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Five things to know: Virginia takes on Wake Forest on Saturday at Truist Field

Five things to know: Virginia takes on Wake Forest on Saturday at Truist Field

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The Deacons and Cavaliers will face off on Saturday in Winston-Salem

It’s a shame Virginia and Wake Forest don’t play much anymore in football because the schools are in different divisions in the ACC. It's always been a good conference rivalry that has been put out to pasture because of expansion and the schedule rotation.

But divisional play is not being used this season during the COVID-19 pandemic.

With 10 conference games, the Deacons (0-2 ACC, 1-2 overall) and the Cavaliers (1-2, 1-2) will play each other for the first time since 2016 on Saturday in front of about 2,200 fans at Truist Field.

The two losses for each team: to top-ranked Clemson and N.C. State.

“There is certainly an argument that this might be our most most challenging schedule ever played in the history of Wake Forest football, with 10 conference opponents,” Deacons coach Dave Clawson said.

Wake Forest beat Virginia 27-20 in 2016 in Clawson's only matchup against the Cavaliers.

It’s likely the ACC will go back to divisions next year, but Virginia and Wake Forest should be playing more often. Saturday’s game will be just the third meeting since 2012.

Five things to watch going into the Virginia-Wake Forest game:

1. Quarterback shuffle


Quarterback Lindell Stone of Virginia throws a pass last week in a 38-21 loss to N.C. State. Stone could get his first start on Saturday against Wake Forest.

Virginia spent this week trying to figure out which quarterback will be under center to start the game.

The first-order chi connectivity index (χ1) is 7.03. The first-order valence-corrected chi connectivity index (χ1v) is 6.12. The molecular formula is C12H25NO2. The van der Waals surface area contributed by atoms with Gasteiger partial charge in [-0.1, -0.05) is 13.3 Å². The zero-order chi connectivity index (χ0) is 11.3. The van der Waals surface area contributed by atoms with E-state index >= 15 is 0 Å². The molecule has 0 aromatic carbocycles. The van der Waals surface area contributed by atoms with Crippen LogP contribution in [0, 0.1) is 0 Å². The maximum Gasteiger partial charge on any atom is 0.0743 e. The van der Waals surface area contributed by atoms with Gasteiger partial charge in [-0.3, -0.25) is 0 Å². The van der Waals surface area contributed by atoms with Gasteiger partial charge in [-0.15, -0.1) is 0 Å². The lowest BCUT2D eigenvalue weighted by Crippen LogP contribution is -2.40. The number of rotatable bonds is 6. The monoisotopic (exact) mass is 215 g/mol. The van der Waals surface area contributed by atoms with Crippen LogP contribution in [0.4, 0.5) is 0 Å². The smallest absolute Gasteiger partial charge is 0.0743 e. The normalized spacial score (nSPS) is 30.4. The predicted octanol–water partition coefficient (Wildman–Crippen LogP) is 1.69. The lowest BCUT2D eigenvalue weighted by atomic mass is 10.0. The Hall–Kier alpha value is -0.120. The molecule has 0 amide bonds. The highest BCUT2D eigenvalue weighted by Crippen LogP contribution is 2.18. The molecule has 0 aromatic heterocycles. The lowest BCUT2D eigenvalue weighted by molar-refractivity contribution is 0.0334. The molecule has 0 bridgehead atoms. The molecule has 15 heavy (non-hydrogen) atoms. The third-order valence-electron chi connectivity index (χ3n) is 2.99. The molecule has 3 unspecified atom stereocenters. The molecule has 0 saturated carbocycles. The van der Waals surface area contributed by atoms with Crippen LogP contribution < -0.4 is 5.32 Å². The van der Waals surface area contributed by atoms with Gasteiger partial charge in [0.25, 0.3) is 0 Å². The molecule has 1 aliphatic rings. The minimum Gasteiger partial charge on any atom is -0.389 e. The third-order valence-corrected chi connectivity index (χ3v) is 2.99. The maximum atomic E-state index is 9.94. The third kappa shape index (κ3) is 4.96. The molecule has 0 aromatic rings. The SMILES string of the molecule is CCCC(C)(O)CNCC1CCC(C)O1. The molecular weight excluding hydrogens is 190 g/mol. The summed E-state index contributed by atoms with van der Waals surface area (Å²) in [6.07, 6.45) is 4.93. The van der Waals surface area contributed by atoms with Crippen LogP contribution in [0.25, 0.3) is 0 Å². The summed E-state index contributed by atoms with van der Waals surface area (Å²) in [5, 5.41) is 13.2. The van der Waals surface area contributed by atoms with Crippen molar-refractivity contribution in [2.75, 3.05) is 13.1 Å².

Sophomore Brennan Armstrong suffered a concussion last week in the loss to State, so it’s not known if he’ll be available. If he can’t go, senior Lindell Stone would get the start. Stone has never started a game for Virginia, but last week in relief of Armstrong he completed 30 passes for 240 yards with three touchdowns.

2. Balance is key for Deacons

Clemson Wake Forest Football

Quarterback Sam Hartman is at his best when Wake Forest can establish a running game.

It’s no secret that Wake Forest would love to have an offense every week that’s balanced between the run and the pass. While it achieved that against FCS Campbell in a 66-14 win on Oct. 2, it’s going to be a little harder to do against a defense with a front seven that Clawson calls good and experienced.

Quarterback Sam Hartman is so much better when the running game is setting up the pass.

3. Respect of the head coaches

It didn’t take long for Clawson to praise Bronco Mendenhall, the Virginia head coach, during Clawson’s weekly visit with journalists. Clawson said he bounces ideas off Mendenhall often.

“He’s somebody that I visit with over the phone and have shared a lot of ideas together on how our teams are handling the protocols during the pandemic,” Clawson said. “He’s somebody I have a great amount of respect for, and he’s in coaching for all the right reasons.”

4. Another weekend off

Maybe Wake Forest, which had yet another weekend off as it navigates its COVID-19 schedule, is accustomed to the down time. But there’s also a chance that the Deacons could get off to a slow start having played only three games in 44 days.

“The bye week was productive for us and when you are breaking in nine new starters on offense and I think getting that time together to jell and play together is only going to help us,” Clawson said.

Wake is scheduled to play eight games over the next nine weeks.

5. A new weapon for Virginia

The Cavaliers added more depth to their offense with junior running back Ronnie Walker Jr. being declared eligible to play on Saturday by the NCAA.

Walker, from Hopewell, Va., transferred from Indiana but his initial request to play was denied. But Walker sent in another request and the NCAA granted his eligibility this week. He will be in uniform but a Virginia spokesman would not say whether Walker had been practicing.

Walker, who is 5 feet 11 and 210 pounds, played in 22 games in two seasons with Indiana. In his senior year at Hopewell High School in 2017, he rushed for 1,344 yards on 216 carries and scored 19 touchdowns.




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